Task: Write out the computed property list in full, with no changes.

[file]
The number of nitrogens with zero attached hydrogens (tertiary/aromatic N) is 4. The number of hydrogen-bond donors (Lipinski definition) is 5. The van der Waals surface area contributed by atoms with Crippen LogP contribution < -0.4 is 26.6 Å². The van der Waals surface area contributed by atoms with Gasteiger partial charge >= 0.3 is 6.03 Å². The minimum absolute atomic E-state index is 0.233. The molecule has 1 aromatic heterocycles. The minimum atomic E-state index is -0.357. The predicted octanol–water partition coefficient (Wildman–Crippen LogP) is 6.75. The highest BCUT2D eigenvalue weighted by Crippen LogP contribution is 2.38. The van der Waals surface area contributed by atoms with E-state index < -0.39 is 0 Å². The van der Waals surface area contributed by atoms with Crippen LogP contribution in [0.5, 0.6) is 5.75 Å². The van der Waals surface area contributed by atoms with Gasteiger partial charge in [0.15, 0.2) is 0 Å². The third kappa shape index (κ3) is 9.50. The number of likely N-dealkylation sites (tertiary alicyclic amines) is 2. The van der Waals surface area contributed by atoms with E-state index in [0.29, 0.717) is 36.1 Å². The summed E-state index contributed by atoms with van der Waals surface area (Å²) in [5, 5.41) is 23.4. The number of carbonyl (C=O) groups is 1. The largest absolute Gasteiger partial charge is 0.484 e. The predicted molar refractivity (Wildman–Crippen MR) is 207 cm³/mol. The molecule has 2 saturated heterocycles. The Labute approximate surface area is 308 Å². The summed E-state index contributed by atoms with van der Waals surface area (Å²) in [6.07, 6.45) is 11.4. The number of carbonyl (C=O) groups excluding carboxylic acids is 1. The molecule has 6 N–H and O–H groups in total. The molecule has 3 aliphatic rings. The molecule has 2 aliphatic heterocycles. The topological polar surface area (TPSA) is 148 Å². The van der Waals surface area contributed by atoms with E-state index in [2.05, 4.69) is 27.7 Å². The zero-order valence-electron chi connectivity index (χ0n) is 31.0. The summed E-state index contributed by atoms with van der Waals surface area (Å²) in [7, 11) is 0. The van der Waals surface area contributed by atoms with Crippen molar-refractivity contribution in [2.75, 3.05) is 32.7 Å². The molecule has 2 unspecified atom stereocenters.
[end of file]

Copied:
The number of nitrogens with zero attached hydrogens (tertiary/aromatic N) is 4. The number of hydrogen-bond donors (Lipinski definition) is 5. The van der Waals surface area contributed by atoms with Crippen LogP contribution < -0.4 is 26.6 Å². The van der Waals surface area contributed by atoms with Gasteiger partial charge >= 0.3 is 6.03 Å². The minimum absolute atomic E-state index is 0.233. The molecule has 1 aromatic heterocycles. The minimum atomic E-state index is -0.357. The predicted octanol–water partition coefficient (Wildman–Crippen LogP) is 6.75. The highest BCUT2D eigenvalue weighted by Crippen LogP contribution is 2.38. The van der Waals surface area contributed by atoms with E-state index < -0.39 is 0 Å². The van der Waals surface area contributed by atoms with Crippen LogP contribution in [0.5, 0.6) is 5.75 Å². The van der Waals surface area contributed by atoms with Gasteiger partial charge in [0.15, 0.2) is 0 Å². The third kappa shape index (κ3) is 9.50. The number of likely N-dealkylation sites (tertiary alicyclic amines) is 2. The van der Waals surface area contributed by atoms with E-state index in [0.29, 0.717) is 36.1 Å². The summed E-state index contributed by atoms with van der Waals surface area (Å²) in [5, 5.41) is 23.4. The number of carbonyl (C=O) groups is 1. The largest absolute Gasteiger partial charge is 0.484 e. The predicted molar refractivity (Wildman–Crippen MR) is 207 cm³/mol. The molecule has 2 saturated heterocycles. The Labute approximate surface area is 308 Å². The summed E-state index contributed by atoms with van der Waals surface area (Å²) in [6.07, 6.45) is 11.4. The number of carbonyl (C=O) groups excluding carboxylic acids is 1. The molecule has 6 N–H and O–H groups in total. The molecule has 3 aliphatic rings. The molecule has 2 aliphatic heterocycles. The topological polar surface area (TPSA) is 148 Å². The van der Waals surface area contributed by atoms with E-state index in [2.05, 4.69) is 27.7 Å². The zero-order valence-electron chi connectivity index (χ0n) is 31.0. The summed E-state index contributed by atoms with van der Waals surface area (Å²) in [7, 11) is 0. The van der Waals surface area contributed by atoms with Crippen molar-refractivity contribution in [2.75, 3.05) is 32.7 Å². The molecule has 2 unspecified atom stereocenters.